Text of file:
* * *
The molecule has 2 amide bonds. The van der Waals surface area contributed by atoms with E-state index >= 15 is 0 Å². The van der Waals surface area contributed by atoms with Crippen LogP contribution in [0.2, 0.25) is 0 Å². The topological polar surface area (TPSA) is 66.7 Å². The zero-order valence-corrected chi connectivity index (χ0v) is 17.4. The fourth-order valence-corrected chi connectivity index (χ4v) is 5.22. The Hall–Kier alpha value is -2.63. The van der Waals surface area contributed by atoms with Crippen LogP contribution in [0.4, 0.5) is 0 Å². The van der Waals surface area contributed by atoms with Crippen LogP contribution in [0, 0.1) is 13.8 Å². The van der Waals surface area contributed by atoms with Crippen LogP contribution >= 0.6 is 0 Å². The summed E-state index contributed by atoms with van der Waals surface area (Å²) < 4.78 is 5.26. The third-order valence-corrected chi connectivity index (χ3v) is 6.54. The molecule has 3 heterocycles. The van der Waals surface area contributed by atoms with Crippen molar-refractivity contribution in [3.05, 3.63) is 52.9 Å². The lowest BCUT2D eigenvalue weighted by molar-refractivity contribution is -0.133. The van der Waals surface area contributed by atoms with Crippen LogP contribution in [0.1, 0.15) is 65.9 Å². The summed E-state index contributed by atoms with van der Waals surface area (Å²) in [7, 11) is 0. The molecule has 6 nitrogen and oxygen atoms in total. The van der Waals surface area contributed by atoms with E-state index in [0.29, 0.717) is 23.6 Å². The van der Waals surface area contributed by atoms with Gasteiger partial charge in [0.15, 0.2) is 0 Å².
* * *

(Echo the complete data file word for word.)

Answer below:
The molecule has 2 amide bonds. The van der Waals surface area contributed by atoms with E-state index >= 15 is 0 Å². The van der Waals surface area contributed by atoms with Crippen LogP contribution in [0.2, 0.25) is 0 Å². The topological polar surface area (TPSA) is 66.7 Å². The zero-order valence-corrected chi connectivity index (χ0v) is 17.4. The fourth-order valence-corrected chi connectivity index (χ4v) is 5.22. The Hall–Kier alpha value is -2.63. The van der Waals surface area contributed by atoms with Crippen LogP contribution in [0.4, 0.5) is 0 Å². The van der Waals surface area contributed by atoms with Crippen LogP contribution in [0, 0.1) is 13.8 Å². The van der Waals surface area contributed by atoms with Crippen LogP contribution >= 0.6 is 0 Å². The summed E-state index contributed by atoms with van der Waals surface area (Å²) < 4.78 is 5.26. The third-order valence-corrected chi connectivity index (χ3v) is 6.54. The molecule has 3 heterocycles. The van der Waals surface area contributed by atoms with Crippen molar-refractivity contribution in [3.05, 3.63) is 52.9 Å². The lowest BCUT2D eigenvalue weighted by molar-refractivity contribution is -0.133. The van der Waals surface area contributed by atoms with Crippen LogP contribution in [0.1, 0.15) is 65.9 Å². The summed E-state index contributed by atoms with van der Waals surface area (Å²) in [7, 11) is 0. The molecule has 6 nitrogen and oxygen atoms in total. The van der Waals surface area contributed by atoms with E-state index in [0.29, 0.717) is 23.6 Å². The van der Waals surface area contributed by atoms with Gasteiger partial charge in [0.15, 0.2) is 0 Å².